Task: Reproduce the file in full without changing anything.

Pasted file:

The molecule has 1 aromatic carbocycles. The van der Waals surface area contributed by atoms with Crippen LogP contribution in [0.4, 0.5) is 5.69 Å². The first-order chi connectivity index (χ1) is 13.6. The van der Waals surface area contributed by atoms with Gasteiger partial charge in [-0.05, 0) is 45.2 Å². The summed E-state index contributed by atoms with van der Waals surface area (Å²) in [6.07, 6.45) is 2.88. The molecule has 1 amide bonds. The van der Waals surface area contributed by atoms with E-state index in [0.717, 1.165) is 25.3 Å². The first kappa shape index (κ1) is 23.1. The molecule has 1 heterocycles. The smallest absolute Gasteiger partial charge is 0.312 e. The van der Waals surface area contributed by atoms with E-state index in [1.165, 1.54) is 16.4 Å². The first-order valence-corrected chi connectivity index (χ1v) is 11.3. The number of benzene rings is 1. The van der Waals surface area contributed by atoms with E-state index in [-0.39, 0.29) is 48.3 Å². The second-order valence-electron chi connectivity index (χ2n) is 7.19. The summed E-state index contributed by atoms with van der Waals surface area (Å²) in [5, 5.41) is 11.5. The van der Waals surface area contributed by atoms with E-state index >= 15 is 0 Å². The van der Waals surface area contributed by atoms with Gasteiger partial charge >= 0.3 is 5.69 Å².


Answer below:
The molecule has 1 aromatic carbocycles. The van der Waals surface area contributed by atoms with Crippen LogP contribution in [0.4, 0.5) is 5.69 Å². The first-order chi connectivity index (χ1) is 13.6. The van der Waals surface area contributed by atoms with Gasteiger partial charge in [-0.05, 0) is 45.2 Å². The summed E-state index contributed by atoms with van der Waals surface area (Å²) in [6.07, 6.45) is 2.88. The molecule has 1 amide bonds. The van der Waals surface area contributed by atoms with E-state index in [0.717, 1.165) is 25.3 Å². The first kappa shape index (κ1) is 23.1. The molecule has 1 heterocycles. The smallest absolute Gasteiger partial charge is 0.312 e. The van der Waals surface area contributed by atoms with E-state index in [1.165, 1.54) is 16.4 Å². The first-order valence-corrected chi connectivity index (χ1v) is 11.3. The number of benzene rings is 1. The van der Waals surface area contributed by atoms with E-state index in [-0.39, 0.29) is 48.3 Å². The second-order valence-electron chi connectivity index (χ2n) is 7.19. The summed E-state index contributed by atoms with van der Waals surface area (Å²) in [5, 5.41) is 11.5. The van der Waals surface area contributed by atoms with E-state index >= 15 is 0 Å². The van der Waals surface area contributed by atoms with Gasteiger partial charge >= 0.3 is 5.69 Å².